Sunday, September 10, 2023
It may not surprise you that I like word games. Every weekend I play in a tournament with my Wordscapes team, which is a word scramble/crossword mashup. We play for the grand prize of absolutely nothing at all, but we all get very excited about it nonetheless.
And I just started playing Wordle recently, where you get six tries to guess a random six letter word, and all they tell you is what letters you guessed correctly and if they are in the right position. I avoided it for a long time, because it’s like the Farmville of the 20’s, where you needed an egg or a cow or something and you had to “ask your friends!” which meant your entire Facebook feed was people asking you for hay and tomato plants.
Wordle doesn’t ask you for anything but it engenders the same inexplicable mass hysteria. Just do your Wordle and go away. Don’t post your 897 4/6 grid every single day. Anyway I was mad at Wordle but then Ralph started doing it so now we do it every day and compare notes and never ever post it anywhere because we are not stupid.
Sorry, people who post Wordle.
Anyway, it’s maddening and hand-wringing and fun. And it led to other games, all of which are on the New York Times app where Wordle lives. The only problem is that unless you subscribe you only get the lame version. You get, for example, the “Daily Mini” which is a five-by-five crossword grid. It took me more time to figure out how to tap on the squares to get it to move horizontally and vertically than it did to solve the thing.
But it reminded me that I used to love doing crossword puzzles. Do you ever have a moment like that, where something comes to your attention that you haven’t thought of in eons, then suddenly remember how much you loved it and don’t know why you haven’t thought of it in eons? Sort of like it went into hibernation in a deep brain cell until something woke that memory up.
That’s what happened with the crossword puzzle. Long ago in a land far away, I’d do the Sunday crossword every week. My father would pick up the paper and my mother and I would pore over obtuse clues and pencil in little letters to work out the answers. This was pre-internet days when you couldn’t just google things like the name of Sporty Spice or Architect Saarinen (Eero. It’s Eero, and I know this very explicitly thanks to crosswords.)
The real brass ring was being able to finish the whole puzzle. We puzzled over puzzles for days, sometimes the whole week, until the answers came out the following week and we said OOOOOHHHHHH or HUH?????
When I went to college my parents cut them out and saved them for me until I came home. When I got married, my parents still clipped them every week and sent them to me. Eventually, though, crosswords faded away, and then everyone stopped getting newspapers and everything went online.
I’m going on record now and saying you can’t do a crossword online.
You need a newspaper and a pencil. You need to scritch little letters in boxes, but only lightly when you’re not sure, so you can test out your theories. You need to erase and try again. You need to furrow your brow and squint and quite possibly spill tea on the paper so everyone can jump for paper towels.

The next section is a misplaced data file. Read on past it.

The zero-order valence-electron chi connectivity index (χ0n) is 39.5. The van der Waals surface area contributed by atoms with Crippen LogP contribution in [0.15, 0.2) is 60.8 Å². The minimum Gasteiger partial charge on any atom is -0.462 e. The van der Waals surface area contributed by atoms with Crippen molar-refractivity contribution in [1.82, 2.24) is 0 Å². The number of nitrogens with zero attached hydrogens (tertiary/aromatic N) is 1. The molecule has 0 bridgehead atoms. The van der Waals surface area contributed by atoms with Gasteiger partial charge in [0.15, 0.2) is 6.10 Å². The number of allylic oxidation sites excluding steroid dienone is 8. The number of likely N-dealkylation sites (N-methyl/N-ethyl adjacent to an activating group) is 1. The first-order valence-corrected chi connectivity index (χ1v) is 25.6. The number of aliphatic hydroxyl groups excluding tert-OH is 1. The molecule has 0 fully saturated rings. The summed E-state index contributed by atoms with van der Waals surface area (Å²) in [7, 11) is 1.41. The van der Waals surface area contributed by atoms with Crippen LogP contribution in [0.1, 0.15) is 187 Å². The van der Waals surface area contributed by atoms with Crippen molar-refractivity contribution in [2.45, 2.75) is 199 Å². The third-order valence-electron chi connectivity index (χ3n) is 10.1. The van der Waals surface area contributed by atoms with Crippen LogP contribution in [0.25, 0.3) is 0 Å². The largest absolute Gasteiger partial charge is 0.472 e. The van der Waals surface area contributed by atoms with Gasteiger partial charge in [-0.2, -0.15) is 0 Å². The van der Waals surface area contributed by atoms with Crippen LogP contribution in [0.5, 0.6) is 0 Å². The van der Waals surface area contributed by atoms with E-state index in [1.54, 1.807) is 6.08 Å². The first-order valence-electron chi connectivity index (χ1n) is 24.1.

You need to read the comics and do the jumble and look at the book reviews to see if there are any books you really need. You have to ponder a three letter word for Before, poetically while you analyze the week’s weather.
It’s just how it works. It’s a process.
Ralph asked me why I stopped doing crosswords. I think in part it was because the process got interrupted. Our sepia-toned family Sundays were replaced by busy and college and work and outings and little things like getting married and moving out. I also think in part it’s for the very practical reason that I didn’t have a newspaper anymore.
This morning I was tired. Tired enough that I slept right through the 8:30 church bells, right through Ralph getting up and shutting the bedroom door behind him, and only woke up when I heard the squealing kachunk of the front door lock opening.
I couldn’t guess why the front door was opening. Nothing was on fire as far as I could tell, so why would Ralph open the door? I must have been a cat in a prior life because it was enough to get me out of bed. And when I did, there was a newspaper waiting there for me. With a crossword.
He had somehow gotten up, left the house, driven all over town for a newspaper, which is apparently harder to find than one might think, and come home without me noticing a thing until the second kachunk of the door lock.
It’s probably been 20 years since I did a real crossword, and today I did two.
As much as I have never been a huge Sunday fan, this one turned out pretty great. It was a delightful surprise to find the paper and delightful to remember how much I enjoy the crosswords. We spent the rest of the day watching football and not once did it bother either of us that the vacuum was still in the middle of the floor. I feel like I could do another Sunday.
The only question is… next week, will he bring me a cinnamon bun with my paper?
Photo: today’s puzzling activities. One puzzle successfully completed, one not so much.